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Wildfire smoke has already returned to Vancouver skies

Smoke and other particulate matter levels higher than usual for this time of year in Horseshoe Bay
Some of the smoke near the Lions Bay fire that started June 23.

That horrible smell we’ve become accustomed to on the south coast is back.

Wildfire smoke from the Strip Creek fire near Lions Bay has made its way into Vancouver and surrounding areas, Metro Vancouver staff confirmed to the Courier Tuesday afternoon.

“The levels that we're seeing at our monitoring stations are well below our advisory levels,” said Francis Ries, a senior project engineer with Metro Vancouver. “We’re not contemplating an advisory at this time, but we are aware the smoke is there and we’re going to continue to monitor.”

Several people on social media were reporting the smell of smoke throughout Tuesday afternoon from virtually all corners of the city.

Ries said smoke and other particulate matter levels are higher than usual for this time of year at Horseshoe Bay, due to its close proximity to Lions Bay. Ries, however, didn’t advise against commuters riding their bikes or engaging in physical activity Tuesday evening.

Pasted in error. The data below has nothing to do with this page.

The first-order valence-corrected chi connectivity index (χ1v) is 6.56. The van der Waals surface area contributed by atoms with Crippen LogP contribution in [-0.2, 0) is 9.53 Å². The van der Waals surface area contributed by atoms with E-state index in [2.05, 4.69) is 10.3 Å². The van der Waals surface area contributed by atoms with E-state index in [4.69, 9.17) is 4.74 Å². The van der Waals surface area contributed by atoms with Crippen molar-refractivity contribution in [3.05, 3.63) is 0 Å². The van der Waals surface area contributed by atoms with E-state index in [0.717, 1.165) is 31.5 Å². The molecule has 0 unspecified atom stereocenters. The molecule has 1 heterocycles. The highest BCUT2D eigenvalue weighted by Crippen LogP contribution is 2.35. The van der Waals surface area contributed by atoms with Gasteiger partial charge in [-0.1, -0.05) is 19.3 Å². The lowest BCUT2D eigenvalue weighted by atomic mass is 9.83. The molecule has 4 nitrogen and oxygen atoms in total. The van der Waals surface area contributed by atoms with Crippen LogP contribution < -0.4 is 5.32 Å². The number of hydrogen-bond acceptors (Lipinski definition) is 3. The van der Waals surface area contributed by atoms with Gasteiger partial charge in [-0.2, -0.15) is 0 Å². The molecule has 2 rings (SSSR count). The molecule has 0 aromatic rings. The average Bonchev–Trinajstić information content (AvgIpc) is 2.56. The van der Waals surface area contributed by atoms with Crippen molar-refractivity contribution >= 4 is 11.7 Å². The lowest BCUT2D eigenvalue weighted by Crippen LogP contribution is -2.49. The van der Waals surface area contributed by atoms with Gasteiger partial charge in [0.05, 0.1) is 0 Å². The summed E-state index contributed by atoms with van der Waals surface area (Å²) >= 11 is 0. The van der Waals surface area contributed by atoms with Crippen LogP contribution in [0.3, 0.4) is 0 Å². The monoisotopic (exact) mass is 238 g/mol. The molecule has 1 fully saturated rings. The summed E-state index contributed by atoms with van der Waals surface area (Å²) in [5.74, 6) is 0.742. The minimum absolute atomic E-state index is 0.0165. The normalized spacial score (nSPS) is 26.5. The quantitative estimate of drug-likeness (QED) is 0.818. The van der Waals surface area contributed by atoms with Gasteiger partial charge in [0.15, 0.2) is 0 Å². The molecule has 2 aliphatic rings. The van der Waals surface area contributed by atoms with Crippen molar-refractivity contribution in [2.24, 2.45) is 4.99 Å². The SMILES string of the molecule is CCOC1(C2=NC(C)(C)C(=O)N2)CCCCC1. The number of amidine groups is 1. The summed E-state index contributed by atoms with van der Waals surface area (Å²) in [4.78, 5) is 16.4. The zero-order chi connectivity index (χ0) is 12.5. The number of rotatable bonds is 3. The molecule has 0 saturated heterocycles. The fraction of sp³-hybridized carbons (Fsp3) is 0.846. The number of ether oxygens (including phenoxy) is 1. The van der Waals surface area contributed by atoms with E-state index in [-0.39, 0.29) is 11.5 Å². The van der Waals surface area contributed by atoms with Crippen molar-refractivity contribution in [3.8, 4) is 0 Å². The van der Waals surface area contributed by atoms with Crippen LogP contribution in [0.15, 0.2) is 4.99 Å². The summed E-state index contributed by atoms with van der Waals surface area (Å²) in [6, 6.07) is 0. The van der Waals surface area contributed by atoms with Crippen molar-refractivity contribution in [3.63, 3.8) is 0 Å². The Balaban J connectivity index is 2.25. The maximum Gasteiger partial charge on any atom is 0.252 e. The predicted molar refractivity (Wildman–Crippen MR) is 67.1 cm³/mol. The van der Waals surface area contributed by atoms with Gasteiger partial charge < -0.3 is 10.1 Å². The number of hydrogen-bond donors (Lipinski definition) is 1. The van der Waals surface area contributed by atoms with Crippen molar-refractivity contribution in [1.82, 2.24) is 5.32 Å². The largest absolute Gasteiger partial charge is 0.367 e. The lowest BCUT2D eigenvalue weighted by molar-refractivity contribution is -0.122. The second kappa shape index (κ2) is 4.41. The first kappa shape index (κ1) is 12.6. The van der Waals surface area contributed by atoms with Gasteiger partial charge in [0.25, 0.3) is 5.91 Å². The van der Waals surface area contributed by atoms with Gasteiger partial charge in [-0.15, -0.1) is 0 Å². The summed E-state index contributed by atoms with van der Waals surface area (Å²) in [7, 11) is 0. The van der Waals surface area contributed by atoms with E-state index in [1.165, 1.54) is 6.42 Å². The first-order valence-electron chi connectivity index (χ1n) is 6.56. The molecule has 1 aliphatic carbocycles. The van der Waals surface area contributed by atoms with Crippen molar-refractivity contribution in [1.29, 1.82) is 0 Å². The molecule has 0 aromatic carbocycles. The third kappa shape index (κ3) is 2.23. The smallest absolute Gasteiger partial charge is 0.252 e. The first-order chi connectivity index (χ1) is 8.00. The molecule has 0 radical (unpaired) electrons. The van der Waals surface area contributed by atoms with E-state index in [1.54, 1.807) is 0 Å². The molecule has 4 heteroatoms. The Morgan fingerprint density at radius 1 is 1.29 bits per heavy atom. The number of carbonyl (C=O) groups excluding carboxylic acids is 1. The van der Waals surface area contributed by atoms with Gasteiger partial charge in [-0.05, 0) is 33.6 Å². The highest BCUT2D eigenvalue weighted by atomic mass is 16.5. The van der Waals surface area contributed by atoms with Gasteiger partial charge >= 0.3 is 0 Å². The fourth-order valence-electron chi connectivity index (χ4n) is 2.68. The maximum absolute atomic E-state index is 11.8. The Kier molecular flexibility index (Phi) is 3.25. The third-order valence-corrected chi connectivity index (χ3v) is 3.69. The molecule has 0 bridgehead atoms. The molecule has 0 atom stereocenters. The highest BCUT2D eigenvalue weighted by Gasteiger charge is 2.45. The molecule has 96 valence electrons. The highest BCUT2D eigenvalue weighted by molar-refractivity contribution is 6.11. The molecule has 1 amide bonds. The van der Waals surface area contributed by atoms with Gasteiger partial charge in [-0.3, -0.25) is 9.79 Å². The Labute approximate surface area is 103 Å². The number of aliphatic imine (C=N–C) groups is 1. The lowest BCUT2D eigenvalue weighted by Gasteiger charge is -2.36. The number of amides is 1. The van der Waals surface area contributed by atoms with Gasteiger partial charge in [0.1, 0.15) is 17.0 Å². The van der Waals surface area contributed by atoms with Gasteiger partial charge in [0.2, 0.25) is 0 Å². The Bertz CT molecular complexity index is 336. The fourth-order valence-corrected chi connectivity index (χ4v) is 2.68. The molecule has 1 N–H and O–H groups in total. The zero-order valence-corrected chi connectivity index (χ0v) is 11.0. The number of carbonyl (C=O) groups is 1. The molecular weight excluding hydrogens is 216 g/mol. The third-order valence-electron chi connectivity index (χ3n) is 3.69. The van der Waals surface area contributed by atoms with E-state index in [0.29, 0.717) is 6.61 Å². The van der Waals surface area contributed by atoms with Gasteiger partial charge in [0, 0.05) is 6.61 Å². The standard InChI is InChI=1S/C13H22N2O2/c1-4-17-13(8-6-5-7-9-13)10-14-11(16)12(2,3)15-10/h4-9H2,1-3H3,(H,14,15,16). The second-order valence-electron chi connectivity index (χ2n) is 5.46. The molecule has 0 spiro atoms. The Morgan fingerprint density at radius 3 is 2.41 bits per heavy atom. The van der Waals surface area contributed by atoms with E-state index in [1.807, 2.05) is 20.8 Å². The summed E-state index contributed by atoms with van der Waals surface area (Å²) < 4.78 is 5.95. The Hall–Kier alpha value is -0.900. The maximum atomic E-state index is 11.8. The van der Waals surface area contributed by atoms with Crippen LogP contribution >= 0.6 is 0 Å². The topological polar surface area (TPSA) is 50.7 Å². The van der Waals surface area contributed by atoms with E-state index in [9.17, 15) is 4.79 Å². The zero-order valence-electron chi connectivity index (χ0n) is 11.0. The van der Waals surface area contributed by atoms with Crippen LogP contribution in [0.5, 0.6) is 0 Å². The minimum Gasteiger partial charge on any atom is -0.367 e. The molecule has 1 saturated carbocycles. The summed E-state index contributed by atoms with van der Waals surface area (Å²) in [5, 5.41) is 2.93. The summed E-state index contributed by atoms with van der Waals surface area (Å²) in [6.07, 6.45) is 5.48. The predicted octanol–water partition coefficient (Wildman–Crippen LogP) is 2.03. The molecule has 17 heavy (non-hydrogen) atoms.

“I think people need to let their senses be their guide in that respect,” he said. “If somebody is feeling like it’s quite smoky and they’re concerned about the level where they are, it is probably best for them to take some precaution in terms of avoiding strenuous exercise.”

The Strip Creek wildfire was reported in the early morning hours of Sunday and had been largely contained by Tuesday afternoon.

Lanes on the Sea to Sky highway north of Horseshoe Bay will remain closed for several more days to allow for the removal of hazardous trees after a “human-caused” wildfire in the area.

Five days’ worth of rain is expected in varying amounts from Wednesday, June 26 through until Sunday, June 30.

It may be enough to wash most of the current haze away, but the long-term forecast is iffy at best.

“The longer term prospect for the summer depends on getting on us significant rain and certainly if things remain as dry as they have been, even a little bit of rain in the longer run won’t lessen the fire risks,” Ries said. “We are, relatively speaking at this point, so dry and we’re seeing these local ignitions already, so I think it will not be surprising if we see more of this. In the short term though, help may be on the way over the next few days with the rain.”

More information regarding air quality will be available online at